Peter Regin is finally seeing a finish line in his injury recover for Ottawa. Sadly, it’s about six weeks away. (Senators Extra)

College hockey: If you thought the battle over the North Dakota Fighting Sioux nickname was over, you were sorely mistaken and haven’t been paying attention to this saga. (USCHO)

Finally, Lauri Korpikoski proves that you don’t need balance at all to be able to score a goal. (NHL)

North Dakota expected to finally give up the fight, retire Fighting Sioux nickname

North Dakota Fighting Sioux

After a contentious battle, it appears that the University of North Dakota is going to give up their fight to keep the Fighting Sioux nickname.

For years, the school has adopted the Native American name and look to their athletic team logos but now after pressure from the NCAA and a lack of support from one of two Lakota Indian tribes, the school is expected to retire the “Fighting Sioux” name and imagery from being associated with their athletic teams.

The nickname over recent years was found to be “hostile and abusive” towards Native Americans and the NCAA flexed their muscle on UND to get the name changed by threatening sanctions on their athletic teams if they persisted in fighting the change. Banning them from postseason play in sports such as football and hockey were threatened and with the UND hockey program being as big and popular as it is, these threats were taken seriously.

After meetings between NCAA officials and North Dakota representatives including state governor Jack Dalrymple, the NCAA feels confident that their wishes will be met.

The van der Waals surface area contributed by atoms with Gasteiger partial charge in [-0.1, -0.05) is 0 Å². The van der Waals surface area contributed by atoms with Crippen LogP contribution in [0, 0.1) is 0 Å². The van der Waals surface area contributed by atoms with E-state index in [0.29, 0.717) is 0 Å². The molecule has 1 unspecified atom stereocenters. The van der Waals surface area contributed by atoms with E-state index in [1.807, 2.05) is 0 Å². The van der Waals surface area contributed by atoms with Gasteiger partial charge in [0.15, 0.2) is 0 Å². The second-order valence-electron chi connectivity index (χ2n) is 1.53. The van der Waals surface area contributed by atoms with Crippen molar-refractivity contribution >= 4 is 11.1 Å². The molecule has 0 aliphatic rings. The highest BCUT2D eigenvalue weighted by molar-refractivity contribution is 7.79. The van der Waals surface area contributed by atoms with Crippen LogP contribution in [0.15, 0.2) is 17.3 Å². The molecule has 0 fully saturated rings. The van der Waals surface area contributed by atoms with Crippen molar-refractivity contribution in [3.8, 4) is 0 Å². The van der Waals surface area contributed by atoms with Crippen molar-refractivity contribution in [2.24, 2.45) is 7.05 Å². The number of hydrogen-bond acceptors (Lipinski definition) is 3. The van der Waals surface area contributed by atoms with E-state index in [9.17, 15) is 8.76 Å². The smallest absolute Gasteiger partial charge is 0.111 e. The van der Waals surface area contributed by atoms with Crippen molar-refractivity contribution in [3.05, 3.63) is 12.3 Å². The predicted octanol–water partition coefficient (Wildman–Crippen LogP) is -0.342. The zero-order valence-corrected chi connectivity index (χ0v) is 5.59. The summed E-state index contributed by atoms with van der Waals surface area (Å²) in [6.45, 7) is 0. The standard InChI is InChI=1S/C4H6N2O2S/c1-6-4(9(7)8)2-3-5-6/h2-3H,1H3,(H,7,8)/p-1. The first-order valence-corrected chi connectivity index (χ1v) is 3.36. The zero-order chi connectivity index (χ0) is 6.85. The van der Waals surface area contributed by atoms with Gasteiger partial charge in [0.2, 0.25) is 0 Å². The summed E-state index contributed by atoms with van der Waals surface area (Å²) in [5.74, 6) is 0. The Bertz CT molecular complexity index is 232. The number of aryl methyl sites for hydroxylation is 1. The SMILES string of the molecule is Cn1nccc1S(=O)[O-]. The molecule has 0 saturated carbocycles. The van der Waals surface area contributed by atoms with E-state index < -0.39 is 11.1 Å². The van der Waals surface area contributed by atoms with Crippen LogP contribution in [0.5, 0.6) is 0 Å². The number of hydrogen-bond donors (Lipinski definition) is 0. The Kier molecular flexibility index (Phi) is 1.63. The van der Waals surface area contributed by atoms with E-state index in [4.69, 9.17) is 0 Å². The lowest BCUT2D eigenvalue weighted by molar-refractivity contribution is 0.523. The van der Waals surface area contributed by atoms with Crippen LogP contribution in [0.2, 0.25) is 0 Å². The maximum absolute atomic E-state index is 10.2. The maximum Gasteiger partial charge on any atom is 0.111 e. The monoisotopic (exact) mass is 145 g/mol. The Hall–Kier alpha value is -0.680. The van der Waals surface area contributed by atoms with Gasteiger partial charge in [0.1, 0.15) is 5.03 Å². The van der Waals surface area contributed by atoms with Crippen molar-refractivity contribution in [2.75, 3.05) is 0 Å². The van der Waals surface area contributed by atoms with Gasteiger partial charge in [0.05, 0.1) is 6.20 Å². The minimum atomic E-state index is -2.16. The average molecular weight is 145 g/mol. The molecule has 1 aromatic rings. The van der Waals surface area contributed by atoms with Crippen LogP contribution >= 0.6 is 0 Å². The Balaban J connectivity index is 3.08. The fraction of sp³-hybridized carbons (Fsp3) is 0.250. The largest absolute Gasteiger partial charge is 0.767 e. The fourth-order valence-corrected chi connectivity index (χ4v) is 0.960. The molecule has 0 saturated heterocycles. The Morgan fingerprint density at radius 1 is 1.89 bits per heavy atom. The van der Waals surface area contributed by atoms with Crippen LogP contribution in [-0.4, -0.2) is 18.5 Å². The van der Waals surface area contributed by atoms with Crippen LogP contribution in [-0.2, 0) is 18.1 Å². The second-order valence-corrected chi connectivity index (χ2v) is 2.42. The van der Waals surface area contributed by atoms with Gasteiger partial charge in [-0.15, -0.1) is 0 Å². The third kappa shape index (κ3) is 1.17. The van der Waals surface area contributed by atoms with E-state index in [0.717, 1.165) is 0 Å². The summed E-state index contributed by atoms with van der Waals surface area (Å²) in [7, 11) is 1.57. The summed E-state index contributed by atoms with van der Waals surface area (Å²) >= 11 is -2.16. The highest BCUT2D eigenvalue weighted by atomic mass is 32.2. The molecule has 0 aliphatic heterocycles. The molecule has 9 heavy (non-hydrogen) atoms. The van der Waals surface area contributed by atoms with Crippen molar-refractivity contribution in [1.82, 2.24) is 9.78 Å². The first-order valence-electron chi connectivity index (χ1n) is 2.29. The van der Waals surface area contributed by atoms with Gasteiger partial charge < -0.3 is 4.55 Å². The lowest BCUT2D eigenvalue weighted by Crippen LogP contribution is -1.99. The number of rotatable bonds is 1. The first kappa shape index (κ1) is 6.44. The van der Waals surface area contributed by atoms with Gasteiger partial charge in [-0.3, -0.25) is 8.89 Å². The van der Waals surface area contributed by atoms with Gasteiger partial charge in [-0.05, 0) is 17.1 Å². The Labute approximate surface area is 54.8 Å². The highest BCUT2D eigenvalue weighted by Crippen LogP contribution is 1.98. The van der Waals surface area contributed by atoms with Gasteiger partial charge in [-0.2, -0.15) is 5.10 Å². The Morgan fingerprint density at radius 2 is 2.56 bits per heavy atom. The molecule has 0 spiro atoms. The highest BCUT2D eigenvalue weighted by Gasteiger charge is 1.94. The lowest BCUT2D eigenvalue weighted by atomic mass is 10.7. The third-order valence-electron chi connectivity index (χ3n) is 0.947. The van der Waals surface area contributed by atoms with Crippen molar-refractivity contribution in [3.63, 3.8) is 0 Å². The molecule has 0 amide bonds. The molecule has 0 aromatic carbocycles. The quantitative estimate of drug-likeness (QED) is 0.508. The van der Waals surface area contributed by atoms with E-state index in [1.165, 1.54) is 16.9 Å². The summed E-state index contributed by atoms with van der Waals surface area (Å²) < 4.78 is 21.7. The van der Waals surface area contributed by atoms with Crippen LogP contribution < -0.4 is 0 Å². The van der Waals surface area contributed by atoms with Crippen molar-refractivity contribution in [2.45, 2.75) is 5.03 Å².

“It’s our understanding coming out of this meeting that the Fighting Sioux nickname and logo will be dropped,” said NCAA VP for communications Bob Williams in the article. “The contingent from North Dakota made it clear that they were committed to changing the legislative action that would require retention of the Fighting Sioux nickname and logo. However, our settlement agreement remains in effect and as a result, the University of North Dakota will be subject to the policy effective Aug. 15.”

While the North Dakota legislature tried their best to fight the efforts made by the state board of education and the wishes of the NCAA by passing a law making a change to the nickname only possible through the state government, it’ll take an action by the governor to transfer that power back to the board of education and hope that the legislature approves it to allow the retirement to happen. While there could be more holdups by the government here, it’s clear that the fight to keep a nickname and appearance that the NCAA finds to be abusive has grown tired.